From Prostitution to Prohibition and Purchasing a Toilet
By Pam Pettee
It takes two things to make a community viable: the commitment of its residents and money. In Telluride’s case, its natural resources—the abundance of precious and base metals and, later, the resort development potential of its mountains—enticed the community to support the mining of both. The blood, sweat and years of dedication of its people kept Telluride alive through the vicissitudes of each industry. It’s not been easy.
Many stories are contained in the 127 years of meetings documented by the minutes of the Columbia (the original name of Telluride) and Telluride town boards of trustees, aldermen or council members. The records, bound in 16 red leather- and paper-covered books with gilt-stamped titles, occupy a bookshelf within the Town Hall vault. Or, in the case of the fragile, buckrambound Columbia minutes, the records are protected by acid-free paper and stored elsewhere.
Recorded by the town clerk, an elected official until 1972, and signed by the clerk and mayor, the minutes “spread upon the record” much of what was important town business. Included are meticulously handwritten transcripts of all staff reports to the town board; correspondence from notables, such as Bulkeley Wells, president of the Smuggler-Union Mine; and first and second readings of every word of every ordinance and resolution governing actions of the board and the business before it. The record contains elegantly worded resolutions of the board’s official position on tragedies, such as the fire in the bullion tunnel, the Cornet Creek flood, and the deaths of President McKinley and Mayor Gustafson’s mother.
Some omissions are striking. For instance, there’s no specific mention of the impact of the big miners’ strike (1901 to 1906), but a special meeting is called on June, 14, 1904, its object to “…consider the request of Captain Bulkeley Wells that the City of Telluride contribute the sum of $422 towards a fund which fund was to be used to pay militiamen now on duty in San Miguel County an extra dollar a day salary over and above that allowed them by the State.” L.W. Allen, city attorney, advised that an election by the people or a petition signed by a majority of taxpayers to release such funds was necessary. “Thereupon it was moved by C.F. Loebnitz, and seconded by M.A. Wood that a warrant be drawn on the salary fund in favor of Capt. Bulkeley Wells for the sum of $422 as for extra police duty in the City of Telluride.” It passed.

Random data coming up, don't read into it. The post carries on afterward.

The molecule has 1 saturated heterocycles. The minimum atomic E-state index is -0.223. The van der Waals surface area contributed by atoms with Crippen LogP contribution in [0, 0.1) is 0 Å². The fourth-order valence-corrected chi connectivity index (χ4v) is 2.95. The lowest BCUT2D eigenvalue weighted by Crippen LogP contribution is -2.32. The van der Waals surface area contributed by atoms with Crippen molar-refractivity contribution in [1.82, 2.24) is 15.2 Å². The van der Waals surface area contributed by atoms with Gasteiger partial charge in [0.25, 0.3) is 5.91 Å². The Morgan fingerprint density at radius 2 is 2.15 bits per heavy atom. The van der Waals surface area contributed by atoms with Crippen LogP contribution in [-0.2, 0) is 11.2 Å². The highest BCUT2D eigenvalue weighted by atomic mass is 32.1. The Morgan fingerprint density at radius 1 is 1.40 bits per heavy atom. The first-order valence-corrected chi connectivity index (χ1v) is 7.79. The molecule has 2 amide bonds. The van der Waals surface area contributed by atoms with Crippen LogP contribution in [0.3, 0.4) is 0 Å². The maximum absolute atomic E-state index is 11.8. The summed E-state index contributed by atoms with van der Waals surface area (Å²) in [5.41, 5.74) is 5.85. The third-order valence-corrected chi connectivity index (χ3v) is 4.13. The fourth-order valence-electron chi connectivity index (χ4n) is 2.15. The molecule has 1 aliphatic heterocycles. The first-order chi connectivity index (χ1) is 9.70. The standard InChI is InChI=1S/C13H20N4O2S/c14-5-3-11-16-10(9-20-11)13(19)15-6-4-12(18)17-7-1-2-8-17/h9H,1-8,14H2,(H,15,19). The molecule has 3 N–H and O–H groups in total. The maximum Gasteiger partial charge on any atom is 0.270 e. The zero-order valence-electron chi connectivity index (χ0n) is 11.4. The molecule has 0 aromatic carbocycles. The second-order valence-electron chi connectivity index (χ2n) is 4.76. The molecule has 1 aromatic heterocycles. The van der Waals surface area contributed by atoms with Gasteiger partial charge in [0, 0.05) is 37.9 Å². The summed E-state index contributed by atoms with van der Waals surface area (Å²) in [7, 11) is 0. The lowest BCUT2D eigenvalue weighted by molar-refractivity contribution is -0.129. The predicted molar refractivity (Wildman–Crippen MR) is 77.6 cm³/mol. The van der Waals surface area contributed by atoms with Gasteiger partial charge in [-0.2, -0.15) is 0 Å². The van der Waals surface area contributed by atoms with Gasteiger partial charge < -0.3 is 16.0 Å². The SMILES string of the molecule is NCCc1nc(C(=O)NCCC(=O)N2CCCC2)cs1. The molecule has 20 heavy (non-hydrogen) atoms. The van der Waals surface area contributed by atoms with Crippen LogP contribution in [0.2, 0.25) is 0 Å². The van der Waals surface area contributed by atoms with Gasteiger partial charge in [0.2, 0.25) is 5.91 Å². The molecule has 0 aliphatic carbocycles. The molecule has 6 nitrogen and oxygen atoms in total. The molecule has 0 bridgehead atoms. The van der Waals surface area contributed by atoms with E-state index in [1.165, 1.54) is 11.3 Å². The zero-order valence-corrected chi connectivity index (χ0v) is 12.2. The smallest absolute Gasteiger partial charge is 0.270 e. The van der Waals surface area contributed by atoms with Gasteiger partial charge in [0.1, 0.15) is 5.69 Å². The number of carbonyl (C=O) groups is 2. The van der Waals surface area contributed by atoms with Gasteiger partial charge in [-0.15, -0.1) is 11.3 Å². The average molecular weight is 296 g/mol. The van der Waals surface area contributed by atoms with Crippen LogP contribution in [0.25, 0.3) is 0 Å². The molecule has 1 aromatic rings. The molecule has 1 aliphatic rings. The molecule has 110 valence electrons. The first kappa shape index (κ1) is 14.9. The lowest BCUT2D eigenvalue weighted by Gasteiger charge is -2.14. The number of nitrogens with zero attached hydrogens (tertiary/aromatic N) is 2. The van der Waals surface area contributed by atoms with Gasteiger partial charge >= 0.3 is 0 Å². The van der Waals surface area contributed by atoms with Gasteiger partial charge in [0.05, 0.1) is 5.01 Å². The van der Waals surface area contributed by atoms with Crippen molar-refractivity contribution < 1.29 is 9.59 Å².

How does a growing town pay its bills? Property tax assessments, licensing fees and the water and sewer revenues don’t cover it all, particularly when costs rise and your constituents protest tax increases. Then emergencies occur, such as smallpox epidemics (1889) and the first Cornet Creek flood (1914). In those instances, the town borrowed money to cover the price of restoring the health, safety and welfare of its citizens. For at least 30 years, the state ordered Telluride to mitigate pollution from sewage and mine tailings in the San Miguel River. It wasn’t until federal and state monies came available in the ’60s and ’70s that building adequate sewage treatment facilities and other big projects became feasible. Even into the 1970s it was not unusual for the town to borrow money from its Water Works Sinking Fund (dedicated to water and sewer bond repayment) to cover general municipal operating expenses.
As the Telluride municipal story unfolds upon these pages, so does the town’s split personality. Columbia passed the original ordinances against gambling, prostitution and other “indecent” activity in 1883, with a penalty of $25 for each day of violation. A directive was made by Mayor W.E. Wheeler in August, 1884: “…that the Clerk be instructed to have all houses of ill-fame and their inmates fined—also all games running in the town.” The repeal of anyone’s license to operate dance halls or saloons is not noted in minutes of subsequent meetings. And the 1900 U.S. census lists prostitutes and gamblers residing among ore miners, tamale vendors, saloonkeepers, teamsters, Chinese laundry workers, laborers and the occasional cowboy and newspaper editor within the borders of the redlight district, a part of Precinct #11, South Telluride.
Without enacting enabling legislation, the town assigned powers and discretion to its police and fire committee. This allowed the night marshal to collect fines and entertainment license fees (including the use of each phonograph and pool table) from the saloons, three dance halls and their “inmates.”
The town health officer, a physician appointed by the board, managed public health concerns, such as smallpox and other contagious diseases, including a functioning “pesthouse” to contain those victims. Other concerns were tuberculosis transmission by local dairy cows and water pollution. The same doctor was also responsible for the bimonthly examination of the prostitutes for symptoms, including “the itch,” at $2.50 per exam and issuing them current certificates of health to be displayed at their places of work.